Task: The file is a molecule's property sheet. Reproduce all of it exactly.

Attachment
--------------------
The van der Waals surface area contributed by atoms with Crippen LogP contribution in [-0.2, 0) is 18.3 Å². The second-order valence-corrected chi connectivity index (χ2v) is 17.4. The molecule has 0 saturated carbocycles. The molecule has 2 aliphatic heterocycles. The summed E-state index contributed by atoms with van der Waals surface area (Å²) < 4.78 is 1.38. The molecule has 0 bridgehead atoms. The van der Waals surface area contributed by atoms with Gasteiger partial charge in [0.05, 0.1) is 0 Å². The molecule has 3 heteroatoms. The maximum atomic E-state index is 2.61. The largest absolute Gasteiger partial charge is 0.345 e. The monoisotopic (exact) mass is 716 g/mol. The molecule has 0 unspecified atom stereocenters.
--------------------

The van der Waals surface area contributed by atoms with Crippen LogP contribution in [-0.2, 0) is 18.3 Å². The second-order valence-corrected chi connectivity index (χ2v) is 17.4. The molecule has 0 saturated carbocycles. The molecule has 2 aliphatic heterocycles. The summed E-state index contributed by atoms with van der Waals surface area (Å²) < 4.78 is 1.38. The molecule has 0 bridgehead atoms. The van der Waals surface area contributed by atoms with Gasteiger partial charge in [0.05, 0.1) is 0 Å². The molecule has 3 heteroatoms. The maximum atomic E-state index is 2.61. The largest absolute Gasteiger partial charge is 0.345 e. The monoisotopic (exact) mass is 716 g/mol. The molecule has 0 unspecified atom stereocenters.